How To Set Up Google Analytics Experiments in 5 Minutes [VIDEO]
Google Analytics Experiments are one of the best ways to automate A/B testing of landing pages. You have one link and tell Google Analytics to automatically redirect a part of the traffic to another page every time someone goes to that link. Google then calculates the winning page for you automatically based on metrics you choose (e.g. bounce rate or transaction value.) You will also be seeing the so-called “confidence level” of the result so you know approximately whether one page clearly won or whether they performed similarly. The higher the confidence level, the better!
Google Analytics Experiments are easy to set up, here is what you will need:
- The URL of the current landing page
- The URL of the new landing page to test
- A properly set up Google Analytics account
How to Set Up Google Analytics Experiments
How to get started:
1) Log in Google Analytics and click on “Behavior” and then “Experiments”
3) Name the experiment, select an objective and choose the percentage of traffic that you want to use for the experiment. Once Done, Click on Next Step.
4) Insert the URL of the original page and of the page that you would like to test. Once done, click on “Next Step.”
5) Install the experiment codes following the easy instructions that Analytics will show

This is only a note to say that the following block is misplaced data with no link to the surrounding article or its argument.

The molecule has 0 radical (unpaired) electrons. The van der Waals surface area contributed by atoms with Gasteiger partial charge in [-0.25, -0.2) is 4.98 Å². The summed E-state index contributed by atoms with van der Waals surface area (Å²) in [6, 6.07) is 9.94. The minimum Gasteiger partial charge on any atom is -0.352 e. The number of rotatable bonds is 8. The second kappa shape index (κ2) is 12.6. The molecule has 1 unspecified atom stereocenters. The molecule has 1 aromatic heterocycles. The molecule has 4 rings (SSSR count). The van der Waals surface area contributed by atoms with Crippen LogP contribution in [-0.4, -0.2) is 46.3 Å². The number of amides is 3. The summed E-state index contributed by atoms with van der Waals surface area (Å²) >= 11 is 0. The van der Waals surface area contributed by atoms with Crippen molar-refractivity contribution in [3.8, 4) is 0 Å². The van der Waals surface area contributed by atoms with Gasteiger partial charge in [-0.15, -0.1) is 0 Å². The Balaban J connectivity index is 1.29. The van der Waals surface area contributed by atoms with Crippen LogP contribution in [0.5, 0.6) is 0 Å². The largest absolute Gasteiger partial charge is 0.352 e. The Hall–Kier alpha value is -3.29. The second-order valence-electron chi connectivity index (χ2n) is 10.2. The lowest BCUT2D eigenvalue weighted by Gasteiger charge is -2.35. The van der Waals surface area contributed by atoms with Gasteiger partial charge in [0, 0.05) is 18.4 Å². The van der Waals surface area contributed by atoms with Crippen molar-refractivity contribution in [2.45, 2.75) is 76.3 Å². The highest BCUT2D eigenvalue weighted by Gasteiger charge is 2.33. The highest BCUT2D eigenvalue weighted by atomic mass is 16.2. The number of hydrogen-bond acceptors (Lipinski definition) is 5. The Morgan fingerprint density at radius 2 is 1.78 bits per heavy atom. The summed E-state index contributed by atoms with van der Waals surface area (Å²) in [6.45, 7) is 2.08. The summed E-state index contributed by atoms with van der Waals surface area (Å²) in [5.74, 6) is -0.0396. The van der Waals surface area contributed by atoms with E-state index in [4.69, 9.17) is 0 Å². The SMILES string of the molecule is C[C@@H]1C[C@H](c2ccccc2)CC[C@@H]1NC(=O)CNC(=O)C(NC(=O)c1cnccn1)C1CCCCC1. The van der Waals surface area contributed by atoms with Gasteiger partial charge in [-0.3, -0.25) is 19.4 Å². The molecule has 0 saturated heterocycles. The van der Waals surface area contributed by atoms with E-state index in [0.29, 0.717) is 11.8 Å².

6) Review and start the Experiment once Google Analytics confirms the successful installation of the codes. You can save your experiment and start it at a later point in time if you need some time to install the necessary codes.
Google Analytics Experiments: Best Practices
Get a couple hundred clicks for each landing page you are testing before pulling the plug. Results can look vastly different after each page has gotten a good amount of clicks and Google Analytics recommends a confidence level of at least 95% before stopping an experiment.
After you set up a test, you can go back to the experiment tab in Behaviors and check on results:
Start testing drastic changes to the pages at first and then test smaller sections of the winning page to keep improving your performance.
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